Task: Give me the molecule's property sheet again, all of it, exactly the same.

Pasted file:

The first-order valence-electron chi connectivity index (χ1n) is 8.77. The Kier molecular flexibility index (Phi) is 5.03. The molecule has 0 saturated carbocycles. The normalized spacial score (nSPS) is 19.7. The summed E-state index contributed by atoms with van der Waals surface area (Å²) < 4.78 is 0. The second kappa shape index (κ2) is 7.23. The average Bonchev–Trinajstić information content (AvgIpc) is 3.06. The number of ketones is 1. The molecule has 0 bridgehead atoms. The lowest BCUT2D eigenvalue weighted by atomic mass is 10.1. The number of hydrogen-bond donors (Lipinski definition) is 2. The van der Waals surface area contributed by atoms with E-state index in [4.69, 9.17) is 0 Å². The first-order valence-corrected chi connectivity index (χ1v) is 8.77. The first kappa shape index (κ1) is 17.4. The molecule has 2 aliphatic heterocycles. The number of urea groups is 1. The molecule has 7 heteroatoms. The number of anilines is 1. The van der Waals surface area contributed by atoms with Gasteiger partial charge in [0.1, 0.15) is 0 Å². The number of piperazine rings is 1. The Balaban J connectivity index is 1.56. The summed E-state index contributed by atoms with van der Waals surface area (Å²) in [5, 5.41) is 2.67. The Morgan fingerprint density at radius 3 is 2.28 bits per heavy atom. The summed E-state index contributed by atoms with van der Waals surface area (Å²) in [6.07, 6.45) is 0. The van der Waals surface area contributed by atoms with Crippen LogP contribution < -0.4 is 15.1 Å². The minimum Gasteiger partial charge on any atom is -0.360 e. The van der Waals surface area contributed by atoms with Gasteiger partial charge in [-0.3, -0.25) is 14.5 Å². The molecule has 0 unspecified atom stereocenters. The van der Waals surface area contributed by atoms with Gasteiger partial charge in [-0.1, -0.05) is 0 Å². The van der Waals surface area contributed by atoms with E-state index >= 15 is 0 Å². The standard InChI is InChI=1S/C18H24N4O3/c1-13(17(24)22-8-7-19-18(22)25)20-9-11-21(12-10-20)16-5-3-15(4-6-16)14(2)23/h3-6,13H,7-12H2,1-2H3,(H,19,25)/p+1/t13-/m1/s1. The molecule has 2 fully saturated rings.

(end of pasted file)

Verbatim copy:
The first-order valence-electron chi connectivity index (χ1n) is 8.77. The Kier molecular flexibility index (Phi) is 5.03. The molecule has 0 saturated carbocycles. The normalized spacial score (nSPS) is 19.7. The summed E-state index contributed by atoms with van der Waals surface area (Å²) < 4.78 is 0. The second kappa shape index (κ2) is 7.23. The average Bonchev–Trinajstić information content (AvgIpc) is 3.06. The number of ketones is 1. The molecule has 0 bridgehead atoms. The lowest BCUT2D eigenvalue weighted by atomic mass is 10.1. The number of hydrogen-bond donors (Lipinski definition) is 2. The van der Waals surface area contributed by atoms with E-state index in [4.69, 9.17) is 0 Å². The first-order valence-corrected chi connectivity index (χ1v) is 8.77. The first kappa shape index (κ1) is 17.4. The molecule has 2 aliphatic heterocycles. The number of urea groups is 1. The molecule has 7 heteroatoms. The number of anilines is 1. The van der Waals surface area contributed by atoms with Gasteiger partial charge in [0.1, 0.15) is 0 Å². The number of piperazine rings is 1. The Balaban J connectivity index is 1.56. The summed E-state index contributed by atoms with van der Waals surface area (Å²) in [5, 5.41) is 2.67. The Morgan fingerprint density at radius 3 is 2.28 bits per heavy atom. The summed E-state index contributed by atoms with van der Waals surface area (Å²) in [6.07, 6.45) is 0. The van der Waals surface area contributed by atoms with Crippen LogP contribution < -0.4 is 15.1 Å². The minimum Gasteiger partial charge on any atom is -0.360 e. The van der Waals surface area contributed by atoms with Gasteiger partial charge in [-0.3, -0.25) is 14.5 Å². The molecule has 0 unspecified atom stereocenters. The van der Waals surface area contributed by atoms with Gasteiger partial charge in [-0.1, -0.05) is 0 Å². The van der Waals surface area contributed by atoms with E-state index >= 15 is 0 Å². The standard InChI is InChI=1S/C18H24N4O3/c1-13(17(24)22-8-7-19-18(22)25)20-9-11-21(12-10-20)16-5-3-15(4-6-16)14(2)23/h3-6,13H,7-12H2,1-2H3,(H,19,25)/p+1/t13-/m1/s1. The molecule has 2 fully saturated rings.